Educated. Determined. Relentless in their pursuit. The list of adjectives could go on and on to describe women in business and the waves they’re making in nearly every industry.
Throughout 2019, women-owned businesses provided almost 9.4 million jobs and generated $1.9 trillion in revenue.
TRILLION. That’s no small number.
These women are trailblazers, setting an example to all women that they, too, can successfully pursue their dreams. To keep motivation high and creativity flowing like water, women entrepreneurs are often on the hunt for enlightening partnerships to elevate their business, especially in this virtual environment.
To provide support, education, and networking opportunities to entrepreneurs, BBB has developed events designed to assist women in business and new business owners.
As an organization with a 100-year history of supporting businesses, Better Business Bureau Serving the Pacific Southwest (BBB) jumped into action to elevate the platform and uplift women entrepreneurs amidst a pandemic. BBB recently hosted a virtual summit, aptly named the Industrious Women’s Collective (IWC), to connect women from all over the country. In partnership with GoDaddy, nearly 100 professional women came together to learn how to elevate their business, create synergistic partnerships, and have like-minded conversations.
Stacy Cline, Director of Corporate Citizenship with GoDaddy challenged attendees with these words of wisdom, “We hope to inspire you all to explore new opportunities and get a little uncomfortable.” A perfect nod to growing through the unknown.
Stacy was joined by an impressive lineup of influential women business leaders, and here is what they had to say.
Top five takeaways from the summit:
Women in Business Tip 1: Have a Facebook business page and use it.
“Social media is critical in a couple of ways,” said Heidi Gibson, Senior Director of Product, Management, and Growth for GoDaddy. “It gives people interested in you a place to go to learn more about you and keeps you top of mind, so when they are ready for your services, YOU are first in their mind. It also has the technical factor for actually boosting any searches for your website, if you have backlinks from your social media accounts linked to your website.”
Women in Business Tip 2: In the niches are the riches. Find YOUR niche.
“We did not want to build a brand that competed with Proctor and Gamble because they would just turn around and smoosh us,” shared Danielle Vincent, The Boss, Outlaw Soaps, Inc. “We also did not want to compete with other local, small soap makers that sell their product at, say, farmer’s markets, so we found our niche, Western-inspired, personal care products that smell like campfire, whiskey, leather, and the outdoors. We started with adventure-scented soaps and have grown from there.”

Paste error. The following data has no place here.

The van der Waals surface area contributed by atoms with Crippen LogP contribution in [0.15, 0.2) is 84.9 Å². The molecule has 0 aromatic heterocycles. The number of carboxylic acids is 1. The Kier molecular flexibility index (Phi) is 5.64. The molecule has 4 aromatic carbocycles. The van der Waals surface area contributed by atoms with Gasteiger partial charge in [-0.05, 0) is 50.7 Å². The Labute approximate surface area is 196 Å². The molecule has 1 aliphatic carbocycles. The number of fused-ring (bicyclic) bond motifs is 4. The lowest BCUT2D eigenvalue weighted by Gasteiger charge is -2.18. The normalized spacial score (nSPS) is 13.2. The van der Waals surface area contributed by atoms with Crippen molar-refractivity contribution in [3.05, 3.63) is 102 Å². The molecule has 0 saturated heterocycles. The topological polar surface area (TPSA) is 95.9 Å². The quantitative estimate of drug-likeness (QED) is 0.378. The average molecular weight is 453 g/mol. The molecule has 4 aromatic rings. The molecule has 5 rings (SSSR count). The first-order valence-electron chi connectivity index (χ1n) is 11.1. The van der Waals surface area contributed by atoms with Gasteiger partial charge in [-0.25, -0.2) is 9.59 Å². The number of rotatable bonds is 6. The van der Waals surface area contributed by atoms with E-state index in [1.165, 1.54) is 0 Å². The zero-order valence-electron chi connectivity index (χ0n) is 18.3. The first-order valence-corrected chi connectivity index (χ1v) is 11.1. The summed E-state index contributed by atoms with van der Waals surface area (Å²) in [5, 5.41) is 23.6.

Women in Business Tip 3: Communication is crucial.
Karen Stafford, President of Arizona’s Regional Office for Employers Council told us, “Speaking for others, using non-committal words, downplaying a concern, using disempowering words or phrases…all of these ways of communicating can lead to misunderstandings and may not help get you to where you want to go with a customer, fellow employee, board member, or advisor. Bringing awareness to our word choice can help us understand what may be getting in our way with communicating effectively.”
Women in Business Tip 4: Get involved, get connected.
“Certification programs usually offer connection to various mentorship programs, business education, and formal and informal offers to pursue business deals, not only nationally, but at a regional level. Whether you are certified, or not, attending a national conference is a great place to go, with approximately 4K to 5K people in attendance. About one third will be supplier diversity or procurement individuals, so you’ll be able to do three to five years worth of networking at one event,” stated Dr. Pamela Williamson, CEO of WBEC-West and BBB Board Member. “Moving towards and obtaining more diverse certification provides three key benefits for your business; access, capacity development, and promotion of your business.”
Women in Business Tip 5: Don’t underestimate your value.
“Our objectives today were to learn when to negotiate but more importantly, when not to negotiate,” said Tracy Bullock of Sandler Training. “Define. Decide. Deliver. Pinpoint what your goal is before you go into a negotiation and figure out what the concessions will be on both sides of your goal. In a negotiation, charge what you are worth and focus on your behavior, attitude, and skills.”
To show our continued commitment to women-owned businesses, BBB is hosting it’s third annual Industrious Women’s Summit, on Friday, August 21. The summit will be a virtual event, open to all women business owners and entrepreneurs, and offer a plethora of expert speakers, networking opportunities, and, of course, fun!
“I have found more often than not, whether it is a small business or corporate setting, the women who succeed are the women who were lifted up. Oftentimes, women work so hard to get to the top, and we turn on each other. We need to really work together and not be ‘mean girls,’ support each others’ businesses, support each others’ communities, and lift each other up,” asserted Monica Villalobos, President, and CEO of Arizona Hispanic Chamber of Commerce.
Join us to be uplifted!
Register here for the Industrious Women’s Summit on August 21.
To read more from BBB, click here.